Reputation management

Legal recourse: Taking action against defamation on physician-rating sites

Although they face several hurdles, DOs and MDs can proactively protect and defend their online reputations.


Physician-rating websites, many of which allow anonymous postings, make it easy for angry patients, unscrupulous competitors and anyone bearing a grudge “to engage in aggressive character assassination,” notes Al Turner, DO, an osteopathic manipulative medicine specialist in Portland, Ore. Although physicians face more hurdles than do many other types of professionals, DOs and MDs can proactively protect and defend their online reputations, say lawyers with knowledge of Internet libel and health care law.

Because of patient privacy provisions in the Health Insurance Portability and Accountability Act (HIPAA) of 1996, as well as state patient-confidentiality laws, physicians generally cannot publicly repudiate false and injurious comments posted by patients on rating sites.

But if those negative comments meet the criteria for defamation—specifically libel, which applies to the written word—DOs and MDs can and should seek legal recourse, says Gary D. Nissenbaum, JD, the managing principal of the Nissenbaum Law Group, which has offices in Union, N.J., New York City, Philadelphia and Dallas.

“The First Amendment gives Americans the right to free expression in a healthy public debate,” Nissenbaum notes. “But there is no First Amendment right to defame someone.” However, because First Amendment protections are so broad, the courts impose rigorous requirements on individuals to prove they have been defamed, he says.

To satisfy the legal definition of defamation, comments need to be false, communicated to a third party and damaging to the injured party’s reputation. But it isn’t always necessary to prove damages. Victims of one category of defamation—known as per se—do not need to demonstrate that they’ve actually been harmed, points out Nissenbaum, whose firm runs an Internet defamation law blog.

Although the law differs from state to state, variations of libel per se include false allegations that someone committed a heinous crime or is infected with a loathsome disease and false attacks on a person’s professional character or status. False attacks generally are the most actionable for physicians, Nissenbaum observes.

Public figures additionally have to prove malice (willfulness or intent) to make a case for libel, including libel per se. “A physician might be considered a public figure in the community depending on the extent to which that physician has injected himself or herself into the public eye,” Nissenbaum says.

Opinion versus defamation

In his third year of a St. Joseph Mercy Health Center residency in dermatology in Royal Oak, Mich., Christopher A. Messana, JD, DO, points out that courts generally do not consider negative opinions to be defamatory. To be labeled libel, false adverse statements must include verifiable factual errors. “If someone says on a rating site that a physician is a jerk, that would be considered opinion,” Dr. Messana says.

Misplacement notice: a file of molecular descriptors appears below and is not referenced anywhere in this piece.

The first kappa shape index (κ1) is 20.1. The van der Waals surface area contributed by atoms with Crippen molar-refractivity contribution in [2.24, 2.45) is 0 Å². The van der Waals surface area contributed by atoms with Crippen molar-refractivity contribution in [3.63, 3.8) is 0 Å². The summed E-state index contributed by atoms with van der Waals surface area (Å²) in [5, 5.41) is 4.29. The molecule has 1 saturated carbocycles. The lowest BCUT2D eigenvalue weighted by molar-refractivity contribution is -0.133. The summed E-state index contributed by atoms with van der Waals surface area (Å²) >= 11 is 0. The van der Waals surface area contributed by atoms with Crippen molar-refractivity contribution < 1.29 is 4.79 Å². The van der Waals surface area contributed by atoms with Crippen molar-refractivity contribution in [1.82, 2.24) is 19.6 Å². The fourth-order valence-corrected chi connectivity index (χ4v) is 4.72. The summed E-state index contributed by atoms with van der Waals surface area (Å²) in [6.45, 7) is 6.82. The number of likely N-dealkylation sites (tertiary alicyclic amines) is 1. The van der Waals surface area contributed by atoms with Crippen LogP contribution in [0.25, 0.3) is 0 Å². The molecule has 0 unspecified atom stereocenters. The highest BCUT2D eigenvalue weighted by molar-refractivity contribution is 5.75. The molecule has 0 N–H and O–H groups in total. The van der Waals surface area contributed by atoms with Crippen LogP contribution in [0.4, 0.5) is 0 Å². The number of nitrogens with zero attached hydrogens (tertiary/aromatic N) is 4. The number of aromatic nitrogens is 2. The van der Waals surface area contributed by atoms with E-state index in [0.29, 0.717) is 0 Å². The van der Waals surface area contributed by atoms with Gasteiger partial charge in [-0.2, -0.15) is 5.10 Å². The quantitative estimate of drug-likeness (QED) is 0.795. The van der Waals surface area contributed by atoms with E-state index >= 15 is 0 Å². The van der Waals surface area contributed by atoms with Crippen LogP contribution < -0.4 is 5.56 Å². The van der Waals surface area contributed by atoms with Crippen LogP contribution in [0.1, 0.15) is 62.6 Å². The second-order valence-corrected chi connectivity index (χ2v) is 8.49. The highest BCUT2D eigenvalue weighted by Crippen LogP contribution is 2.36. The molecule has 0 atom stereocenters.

The background of the person disparaging another also comes into play when assessing a case for libel, Dr Messana notes. For example, if someone erroneously posts online that a physician “is schizophrenic,” that statement likely would be considered opinion if the poster is a layman rather than a mental health expert or physician. A layman would not be expected to have a medical understanding of the term schizophrenic, he explains.

Dr. Messana asserts that most of the negative comments he has seen on physician rating sites are not worth redressing. Remarks pertaining to physicians’ lack of punctuality, abrupt bedside manner and rude staff should be considered wake-up calls rather than defamation, he says. “We need to do a better job of recognizing that we are in a customer service profession,” Dr. Messana says. “Such comments are reminders that we need to have excellent communication skills and keep wait times reasonable.”

Physicians should also assess the proportion of their negative and positive reviews, advises Jeffrey Segal, MD, JD, the founder and chief executive officer of Medical Justice, a legal advocacy organization that specializes in protecting physicians from Internet defamation and frivolous malpractice suits. “Don’t freak out over a single negative post on a physician rating site,” Dr. Segal cautions. Having only positive comments on a rating site can look suspicious, as if the reviews were planted by the physician, he notes.

It is the more egregious assaults on physicians’ medical knowledge and integrity that should be addressed, according to Dr. Messana. “If someone falsely assails a physician’s clinical acumen or falsely accuses a physician of molestation or another reprehensible crime, that would be defamation,” he says.